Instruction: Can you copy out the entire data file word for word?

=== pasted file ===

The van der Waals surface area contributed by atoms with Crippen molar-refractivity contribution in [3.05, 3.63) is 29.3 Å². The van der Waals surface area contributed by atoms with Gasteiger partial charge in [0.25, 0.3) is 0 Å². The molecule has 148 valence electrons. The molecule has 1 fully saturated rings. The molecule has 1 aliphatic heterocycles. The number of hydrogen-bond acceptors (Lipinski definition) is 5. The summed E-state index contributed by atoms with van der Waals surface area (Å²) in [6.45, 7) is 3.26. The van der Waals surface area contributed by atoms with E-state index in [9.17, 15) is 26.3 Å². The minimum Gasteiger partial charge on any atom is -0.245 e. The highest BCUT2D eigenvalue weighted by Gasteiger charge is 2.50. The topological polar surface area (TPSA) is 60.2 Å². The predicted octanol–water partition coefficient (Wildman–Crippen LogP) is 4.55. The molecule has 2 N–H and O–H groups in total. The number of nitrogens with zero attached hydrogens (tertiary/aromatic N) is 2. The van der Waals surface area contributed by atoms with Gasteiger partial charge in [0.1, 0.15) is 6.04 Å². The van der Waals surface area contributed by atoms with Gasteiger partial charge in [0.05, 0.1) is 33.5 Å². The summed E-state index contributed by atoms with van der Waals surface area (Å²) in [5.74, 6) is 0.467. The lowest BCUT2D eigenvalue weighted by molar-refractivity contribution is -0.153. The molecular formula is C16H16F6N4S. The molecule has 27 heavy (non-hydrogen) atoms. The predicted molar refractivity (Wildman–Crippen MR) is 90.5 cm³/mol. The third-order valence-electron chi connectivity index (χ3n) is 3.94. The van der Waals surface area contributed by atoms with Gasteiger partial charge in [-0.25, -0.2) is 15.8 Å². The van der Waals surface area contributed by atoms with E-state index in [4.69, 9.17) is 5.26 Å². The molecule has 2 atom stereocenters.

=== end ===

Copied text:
The van der Waals surface area contributed by atoms with Crippen molar-refractivity contribution in [3.05, 3.63) is 29.3 Å². The van der Waals surface area contributed by atoms with Gasteiger partial charge in [0.25, 0.3) is 0 Å². The molecule has 148 valence electrons. The molecule has 1 fully saturated rings. The molecule has 1 aliphatic heterocycles. The number of hydrogen-bond acceptors (Lipinski definition) is 5. The summed E-state index contributed by atoms with van der Waals surface area (Å²) in [6.45, 7) is 3.26. The van der Waals surface area contributed by atoms with E-state index in [9.17, 15) is 26.3 Å². The minimum Gasteiger partial charge on any atom is -0.245 e. The highest BCUT2D eigenvalue weighted by Gasteiger charge is 2.50. The topological polar surface area (TPSA) is 60.2 Å². The predicted octanol–water partition coefficient (Wildman–Crippen LogP) is 4.55. The molecule has 2 N–H and O–H groups in total. The number of nitrogens with zero attached hydrogens (tertiary/aromatic N) is 2. The van der Waals surface area contributed by atoms with Gasteiger partial charge in [0.1, 0.15) is 6.04 Å². The van der Waals surface area contributed by atoms with Gasteiger partial charge in [0.05, 0.1) is 33.5 Å². The summed E-state index contributed by atoms with van der Waals surface area (Å²) in [5.74, 6) is 0.467. The lowest BCUT2D eigenvalue weighted by molar-refractivity contribution is -0.153. The molecular formula is C16H16F6N4S. The molecule has 27 heavy (non-hydrogen) atoms. The predicted molar refractivity (Wildman–Crippen MR) is 90.5 cm³/mol. The third-order valence-electron chi connectivity index (χ3n) is 3.94. The van der Waals surface area contributed by atoms with Gasteiger partial charge in [-0.25, -0.2) is 15.8 Å². The van der Waals surface area contributed by atoms with E-state index in [4.69, 9.17) is 5.26 Å². The molecule has 2 atom stereocenters.